On This Date in History: This is a day that anyone that can read this
should rememberl…if it’s slipped your mind, it should not. It was on Feb. 1, 2003 that 7 astronauts died when the Space Shuttle Columbia broke apart on re-entry into the atmosphere. If you want to look at an Associated Press summary of the investigation regarding the incident, you can click here. You can look at all sorts of information released by NASA (Click Here) in the full
report here. It has access to photos, emails and other data pertaining to the incident. I would encourage you to go here to the NASA Columbia main page and look at the stories of each of those who were lost. They were people…they had dreams and hopes and families. While they knew the inherent risks of going into space, the most inhospitable environment that there is, it is still quite sad that they are gone. Space travel is not easy and its by no means safe. So many of our technologies that we take for granted today came from the space program and its because of people like the Columbia 7 risking their lives that we have such a rapidly advancing technological society. The least we could do was take a moment and remember them.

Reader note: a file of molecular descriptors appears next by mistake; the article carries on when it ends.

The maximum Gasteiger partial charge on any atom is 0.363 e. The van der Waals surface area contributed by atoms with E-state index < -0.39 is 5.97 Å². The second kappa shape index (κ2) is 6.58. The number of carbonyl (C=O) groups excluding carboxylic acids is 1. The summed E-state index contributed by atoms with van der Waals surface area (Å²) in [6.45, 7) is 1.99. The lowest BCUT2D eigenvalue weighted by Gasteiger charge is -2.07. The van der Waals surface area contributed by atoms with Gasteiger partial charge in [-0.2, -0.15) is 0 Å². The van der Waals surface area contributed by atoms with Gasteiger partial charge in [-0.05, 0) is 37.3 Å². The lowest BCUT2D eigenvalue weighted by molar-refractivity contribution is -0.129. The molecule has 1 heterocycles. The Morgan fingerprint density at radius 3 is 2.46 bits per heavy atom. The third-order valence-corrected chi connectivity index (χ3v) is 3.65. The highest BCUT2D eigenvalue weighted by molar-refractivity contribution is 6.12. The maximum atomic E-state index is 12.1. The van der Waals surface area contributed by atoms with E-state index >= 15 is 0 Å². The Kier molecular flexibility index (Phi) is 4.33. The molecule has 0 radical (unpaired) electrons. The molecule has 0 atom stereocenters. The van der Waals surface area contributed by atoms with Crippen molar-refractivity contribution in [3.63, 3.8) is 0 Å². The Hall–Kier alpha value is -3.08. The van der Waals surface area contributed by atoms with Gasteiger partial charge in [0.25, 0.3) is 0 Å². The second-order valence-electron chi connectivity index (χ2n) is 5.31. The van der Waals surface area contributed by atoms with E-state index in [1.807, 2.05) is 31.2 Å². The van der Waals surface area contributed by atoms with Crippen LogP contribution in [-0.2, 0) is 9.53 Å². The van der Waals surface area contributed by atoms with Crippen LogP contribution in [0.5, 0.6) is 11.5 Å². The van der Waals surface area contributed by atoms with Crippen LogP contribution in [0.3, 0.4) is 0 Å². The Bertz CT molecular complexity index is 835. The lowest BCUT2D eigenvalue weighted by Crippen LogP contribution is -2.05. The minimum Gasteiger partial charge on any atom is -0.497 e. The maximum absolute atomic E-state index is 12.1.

Weather Bottom Line: We’re starting to see some continuity both between models and also from run to run. That is to be expected as the storm in question finally actually forms. See, previously, the computers were basing tracks of the storm from the Gulf of Mexico based on projections that it would actually form. So, you had a hypothesis based on a hypothesis. That leaves a lot of room for error and that is especially true with a track of a storm that is based on variables that also include both the polar and subtropical jet streams and their relation to one another. Quite complicated. Well, the general consensus among all models is that the trof sweeps through and gets in phase with the subtropical jet such that the developing storm moves along the Gulf Coast, across the northern part of the Florida Peninsula and then up the east coast…but really a few hundred miles off the east coast. So, this storm has potential to be quite menacing, if this scenario unfolds as I just outlined, then it would not be overly significant for anyone. Closer to the eastern seaboard..different story. But as it stands, not all the interesting. Both the GFS and NAM are back to throwing out snow for Kentuckiana on Tuesday but that is a result of a little shortwave moving quickly through the flow. The GFS wants to toss out about 2 inches while the NAM is going for a half inch. The truth is probably somewhere in between. It will, however, be pretty cold for the remainder of the week so let us be thankful for the warmer conditions on Sunday that got rid of some of the ice. Otherwise, our ice accumulation probably would have lasted for another week….and I don’t know about you…but I think everyone has had enough of ice until a hot summer day rolls around.